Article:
Rick Herrick wakes up at 6:15 a.m., his 65-year-old body aching terribly. He eats a brief meal before beginning his day-long, mostly fruitless ritual of looking for a job.

Herrick doesn’t know how to use a computer, so he travels to potential employers throughout the day until he is exhausted. After 5:00 p.m., Herrick returns to Porchlight’s drop-in men’s shelter for a hot dinner and a place to sleep.

Joey Reuteman

And the cycle repeats.

In Dane County, more than 1,000 people will find themselves in similar situations this year. The circumstances that lead them there are as varied as the individuals within, but they can all be traced back to two key issues: lack of affordable housing and crumbling support structures.

The housing crisis

Lack of affordable housing in Madison continues to be one of the central problems the city faces.

Max, a Porchlight attendee who asked his name be changed, said the greatest barrier to escaping homelessness is the lack of affordable housing. Max is lucky and has been able to find a job, but for now he continues to sleep at the shelter because it helps save money that would otherwise be spent on rent.

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The demand for apartments is increasing, but supply is not able to keep up, leading to historically low vacancy rates throughout the city, Ald. Mike Verveer, District 4, said.

“For a city that has so much going for it, one of the biggest problems we are facing is a lack of affordable housing in many parts of the city, including the downtown,” Verveer said.

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Madison Gas and Electric determines vacancy rates by gathering data each quarter on electric meter usage. A healthy vacancy rate is around 5 percent, Verveer said.

Between 2009 and 2015, vacancy rates for Madison ranged from less than 2 percent to slightly more than 5 percent, according to the MGE website.

Low vacancy rates can cause a slew of issues, including putting tenants at a disadvantage to landlords, diminishing choices for prospective renters and raising rent prices, Verveer said.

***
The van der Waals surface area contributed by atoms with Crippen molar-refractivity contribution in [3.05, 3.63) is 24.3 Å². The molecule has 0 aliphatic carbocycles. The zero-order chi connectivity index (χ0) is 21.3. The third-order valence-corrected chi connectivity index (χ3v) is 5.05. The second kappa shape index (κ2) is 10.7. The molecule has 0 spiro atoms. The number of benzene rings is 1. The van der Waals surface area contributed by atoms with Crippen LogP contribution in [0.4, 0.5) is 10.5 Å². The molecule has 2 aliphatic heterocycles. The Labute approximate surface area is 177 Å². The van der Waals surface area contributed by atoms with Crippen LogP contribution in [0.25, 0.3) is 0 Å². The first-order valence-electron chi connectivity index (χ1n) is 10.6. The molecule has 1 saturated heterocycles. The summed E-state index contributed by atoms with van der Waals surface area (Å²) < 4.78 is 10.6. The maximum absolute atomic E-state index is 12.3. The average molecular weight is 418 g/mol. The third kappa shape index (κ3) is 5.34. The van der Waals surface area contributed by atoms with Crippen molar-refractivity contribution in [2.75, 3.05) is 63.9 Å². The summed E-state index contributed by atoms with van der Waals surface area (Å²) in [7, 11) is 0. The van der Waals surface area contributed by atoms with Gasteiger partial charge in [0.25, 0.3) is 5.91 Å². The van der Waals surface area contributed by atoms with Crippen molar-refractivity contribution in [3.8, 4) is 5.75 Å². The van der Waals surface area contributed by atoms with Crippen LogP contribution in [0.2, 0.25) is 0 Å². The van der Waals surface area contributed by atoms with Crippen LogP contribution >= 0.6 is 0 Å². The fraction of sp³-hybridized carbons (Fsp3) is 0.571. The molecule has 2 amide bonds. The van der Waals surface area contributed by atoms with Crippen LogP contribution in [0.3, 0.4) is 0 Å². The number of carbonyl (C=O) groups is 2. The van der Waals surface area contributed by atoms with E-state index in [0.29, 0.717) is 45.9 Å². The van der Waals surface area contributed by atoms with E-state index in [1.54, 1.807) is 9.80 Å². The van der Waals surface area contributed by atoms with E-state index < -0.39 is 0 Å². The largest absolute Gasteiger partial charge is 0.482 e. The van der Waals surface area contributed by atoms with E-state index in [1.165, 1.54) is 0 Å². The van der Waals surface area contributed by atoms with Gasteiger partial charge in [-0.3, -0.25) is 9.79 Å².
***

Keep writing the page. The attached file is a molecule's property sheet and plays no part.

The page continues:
The affordable housing crisis can be traced back to the recession, Verveer said. Very little construction occurred in downtown Madison during the recession because it was hard for developers to get lenders on board.

County Supervisor Leland Pan, District 5, said since the recession there has been an increase in the homeless population due to heightened economic pressures.

Now, even out-of-state developers are eager to try and develop housing in the downtown area due to the intense need, Verveer said. Core Campus, the Hub’s Chicago-based developer, is an example of this. Unfortunately, most of these businesses are eager to build more expensive complexes instead of affordable ones.

Affordable housing is facing the largest shortage in downtown Madison, Verveer said.

Joey Reuteman/The Badger Herald

Many of the new apartment buildings are geared toward students and young professionals instead of individuals who are middle or low-income, Verveer said. Aside from a select few, such as the Madison Development Corporation’s proposed affordable housing development on Mifflin, downtown developers are not building affordable housing complexes because of the high cost of land downtown, he said.

“Madison has an affordable housing problem in a big way,” Verveer said. “It would not be an exaggeration to call it a crisis.”

The Tenant Resource Center

To help alleviate issues associated with finding and maintaining housing, the Tenant Resource Center helps individuals with any housing issues they may have, from searching for low-income housing to mediating landlord-tenant disputes.

The center’s employees have extensive training on Wisconsin housing laws and focus on ensuring tenants and landlords understand their responsibilities and rights, Brenda Konkel, the center’s executive director, said.